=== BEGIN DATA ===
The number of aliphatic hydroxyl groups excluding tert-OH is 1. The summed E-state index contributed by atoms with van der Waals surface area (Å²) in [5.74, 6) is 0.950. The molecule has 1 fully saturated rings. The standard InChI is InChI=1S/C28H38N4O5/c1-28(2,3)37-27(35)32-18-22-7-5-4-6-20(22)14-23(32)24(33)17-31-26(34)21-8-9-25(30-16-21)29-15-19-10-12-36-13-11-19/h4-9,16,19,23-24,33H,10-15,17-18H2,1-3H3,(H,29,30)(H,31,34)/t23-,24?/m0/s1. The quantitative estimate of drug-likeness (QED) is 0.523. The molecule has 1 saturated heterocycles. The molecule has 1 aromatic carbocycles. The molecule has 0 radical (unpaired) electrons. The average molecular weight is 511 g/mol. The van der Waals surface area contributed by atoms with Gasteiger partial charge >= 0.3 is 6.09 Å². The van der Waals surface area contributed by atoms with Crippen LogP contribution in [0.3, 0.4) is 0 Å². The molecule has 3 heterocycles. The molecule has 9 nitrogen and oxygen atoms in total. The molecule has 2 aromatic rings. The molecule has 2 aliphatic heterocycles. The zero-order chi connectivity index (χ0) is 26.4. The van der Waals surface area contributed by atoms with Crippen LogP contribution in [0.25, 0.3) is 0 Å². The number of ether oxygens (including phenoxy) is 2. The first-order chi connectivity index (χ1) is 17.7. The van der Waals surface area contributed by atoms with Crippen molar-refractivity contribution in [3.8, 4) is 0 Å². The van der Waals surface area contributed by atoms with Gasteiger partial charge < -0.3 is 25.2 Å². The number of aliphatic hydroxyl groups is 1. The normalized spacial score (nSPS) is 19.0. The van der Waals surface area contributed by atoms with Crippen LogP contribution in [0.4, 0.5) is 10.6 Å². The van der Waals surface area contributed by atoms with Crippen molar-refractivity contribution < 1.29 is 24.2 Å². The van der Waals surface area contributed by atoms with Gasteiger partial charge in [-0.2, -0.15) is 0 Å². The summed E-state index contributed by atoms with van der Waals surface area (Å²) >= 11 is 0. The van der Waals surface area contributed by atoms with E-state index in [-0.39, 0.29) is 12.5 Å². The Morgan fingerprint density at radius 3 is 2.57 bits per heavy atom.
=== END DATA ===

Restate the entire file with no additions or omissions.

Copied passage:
The number of aliphatic hydroxyl groups excluding tert-OH is 1. The summed E-state index contributed by atoms with van der Waals surface area (Å²) in [5.74, 6) is 0.950. The molecule has 1 fully saturated rings. The standard InChI is InChI=1S/C28H38N4O5/c1-28(2,3)37-27(35)32-18-22-7-5-4-6-20(22)14-23(32)24(33)17-31-26(34)21-8-9-25(30-16-21)29-15-19-10-12-36-13-11-19/h4-9,16,19,23-24,33H,10-15,17-18H2,1-3H3,(H,29,30)(H,31,34)/t23-,24?/m0/s1. The quantitative estimate of drug-likeness (QED) is 0.523. The molecule has 1 saturated heterocycles. The molecule has 1 aromatic carbocycles. The molecule has 0 radical (unpaired) electrons. The average molecular weight is 511 g/mol. The van der Waals surface area contributed by atoms with Gasteiger partial charge >= 0.3 is 6.09 Å². The van der Waals surface area contributed by atoms with Crippen LogP contribution in [0.3, 0.4) is 0 Å². The molecule has 3 heterocycles. The molecule has 9 nitrogen and oxygen atoms in total. The molecule has 2 aromatic rings. The molecule has 2 aliphatic heterocycles. The zero-order chi connectivity index (χ0) is 26.4. The van der Waals surface area contributed by atoms with Crippen LogP contribution in [0.25, 0.3) is 0 Å². The number of ether oxygens (including phenoxy) is 2. The first-order chi connectivity index (χ1) is 17.7. The van der Waals surface area contributed by atoms with Crippen molar-refractivity contribution in [3.8, 4) is 0 Å². The van der Waals surface area contributed by atoms with Gasteiger partial charge < -0.3 is 25.2 Å². The number of aliphatic hydroxyl groups is 1. The normalized spacial score (nSPS) is 19.0. The van der Waals surface area contributed by atoms with Crippen LogP contribution in [0.4, 0.5) is 10.6 Å². The van der Waals surface area contributed by atoms with Crippen molar-refractivity contribution < 1.29 is 24.2 Å². The van der Waals surface area contributed by atoms with Gasteiger partial charge in [-0.2, -0.15) is 0 Å². The summed E-state index contributed by atoms with van der Waals surface area (Å²) >= 11 is 0. The van der Waals surface area contributed by atoms with E-state index in [-0.39, 0.29) is 12.5 Å². The Morgan fingerprint density at radius 3 is 2.57 bits per heavy atom.